The Colleen Bawn – Lyric Theatre – Review
Until 28 April, 2018
Dion Boucicault’s 1860 play The Colleen Bawn turned stage-Irishness into a popular contemporary art-form, much to the displeasure of the literary community at the time. Featuring murder, mistaken identity, hidden passion and pantomime villains, this bawdy and irreverent depiction of small town Irish life actually had a true story at its core. Boucicault took the real life drowning of a peasant girl by her fiancée in County Clare as his starting point, but ditched the tragedy for a much more upbeat ending.
Land-owner Hardress Cregan (Cavan Clarke) and his mother (Jo Donnelly) are about to lose their home to the wily Mr Corrigan (Edna Kilroy), but if he marries his cousin, the wealthy Anne Shute (Colette Lennon Dougal) all his problems will be solved. The situation is complicated however by his secret wife Eily (Maeve Smyth – the Colleen Bawn of the title); by Anne Shute’s love for Hardress’s best friend and by the machinations of Hardress’s servant Danny Mann (Patrick McBrearty) who promises Hardress a way to be free of his troublesome wife. Presiding over the action is the feckless smuggler Myles-Ma-Coppaleen (Bryan Quinn), the unwitting lynch-pin to the entire plot.
Played out in Grace Smart’s tight, effective set, the production melds farce, live music (ably performed by the cast) and physical comedy to great effect. While it may be a little confusing in the opening scenes, the melodramatic tone of The Colleen Bawn is perfectly suited to Bruiser’s high-octane physical style and the cast are clearly relishing the linguistic challenge of the rural dialect. The drowning scene is effectively portrayed with sheets of material and some sound effects, while Anne Shute’s horse ride through a forest highlights the moments of pure theatrical magic that director Lisa May can create with sheer ingenuity and imagination.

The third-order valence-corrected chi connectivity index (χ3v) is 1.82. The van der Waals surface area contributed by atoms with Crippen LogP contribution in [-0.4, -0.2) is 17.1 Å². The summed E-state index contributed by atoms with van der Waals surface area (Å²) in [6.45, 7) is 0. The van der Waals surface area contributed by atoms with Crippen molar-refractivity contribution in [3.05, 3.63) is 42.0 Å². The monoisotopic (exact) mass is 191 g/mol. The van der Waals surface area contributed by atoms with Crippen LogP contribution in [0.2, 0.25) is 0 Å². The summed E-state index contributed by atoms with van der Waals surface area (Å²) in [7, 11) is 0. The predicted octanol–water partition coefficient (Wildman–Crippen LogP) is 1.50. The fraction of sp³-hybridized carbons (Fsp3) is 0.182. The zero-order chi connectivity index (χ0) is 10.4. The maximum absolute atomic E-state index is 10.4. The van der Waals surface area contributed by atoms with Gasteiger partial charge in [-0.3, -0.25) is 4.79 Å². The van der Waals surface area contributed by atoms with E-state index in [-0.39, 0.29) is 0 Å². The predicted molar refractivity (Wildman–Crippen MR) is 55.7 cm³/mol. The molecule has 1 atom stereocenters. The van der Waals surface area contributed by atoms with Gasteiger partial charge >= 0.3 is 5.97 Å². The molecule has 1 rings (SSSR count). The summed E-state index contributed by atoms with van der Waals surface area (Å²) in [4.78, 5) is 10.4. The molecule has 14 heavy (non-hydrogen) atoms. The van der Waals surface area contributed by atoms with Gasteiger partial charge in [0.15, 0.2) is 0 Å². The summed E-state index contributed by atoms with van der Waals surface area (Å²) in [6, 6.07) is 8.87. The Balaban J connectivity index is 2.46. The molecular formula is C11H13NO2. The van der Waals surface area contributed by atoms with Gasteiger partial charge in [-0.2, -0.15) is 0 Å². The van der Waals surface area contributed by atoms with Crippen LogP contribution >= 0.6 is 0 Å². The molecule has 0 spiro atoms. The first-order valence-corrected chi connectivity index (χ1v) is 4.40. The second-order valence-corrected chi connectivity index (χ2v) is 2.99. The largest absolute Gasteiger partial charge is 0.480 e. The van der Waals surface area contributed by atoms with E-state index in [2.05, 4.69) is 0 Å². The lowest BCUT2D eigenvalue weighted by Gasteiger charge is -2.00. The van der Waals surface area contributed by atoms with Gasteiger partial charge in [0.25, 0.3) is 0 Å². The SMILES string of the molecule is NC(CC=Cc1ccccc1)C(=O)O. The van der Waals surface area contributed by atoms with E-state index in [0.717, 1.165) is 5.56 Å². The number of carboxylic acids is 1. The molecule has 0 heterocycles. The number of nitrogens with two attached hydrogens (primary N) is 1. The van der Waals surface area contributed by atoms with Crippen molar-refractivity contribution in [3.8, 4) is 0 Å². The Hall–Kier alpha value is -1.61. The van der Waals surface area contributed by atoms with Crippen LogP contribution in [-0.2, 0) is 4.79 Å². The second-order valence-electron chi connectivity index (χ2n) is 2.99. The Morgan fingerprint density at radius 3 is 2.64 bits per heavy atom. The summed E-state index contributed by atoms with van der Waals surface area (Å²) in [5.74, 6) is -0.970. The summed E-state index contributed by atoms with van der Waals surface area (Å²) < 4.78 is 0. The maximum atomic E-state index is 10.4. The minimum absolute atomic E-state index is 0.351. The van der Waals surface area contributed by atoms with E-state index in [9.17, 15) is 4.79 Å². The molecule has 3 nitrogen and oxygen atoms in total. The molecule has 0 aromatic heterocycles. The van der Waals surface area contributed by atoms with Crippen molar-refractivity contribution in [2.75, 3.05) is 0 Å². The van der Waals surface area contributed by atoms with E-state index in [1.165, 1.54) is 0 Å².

The ensemble is a strong one, with all actors playing multiple roles and remaining on stage for most of the action. They display an enjoyably light touch and perfect comic timing, particularly Enda Kilroy, delighting in his role as stage villain. Colette Lennon Dougal invests Anne Shute with an almost modern day sense of independence while Patrick McBrearty’s groveling Danny Mann, perfectly embodies that twisted sense of loyalty between the Anglo-Irish landowners and their peasantry.
In this co-production with the Lyric Theatre, Lisa May wisely just hints at the serious economic and political issues at the heart of The Colleen Bawn rather than exploring them. She allows her company to do what they do best and that is to entertain. The joy in what theatre can do, which is inherent in all Bruiser’s productions, is here in spades.
It results in their most successful production to date, celebrated by the sheer exuberance and inventiveness of this fine ensemble who appear to be having as much of a ball as the audience watching them.
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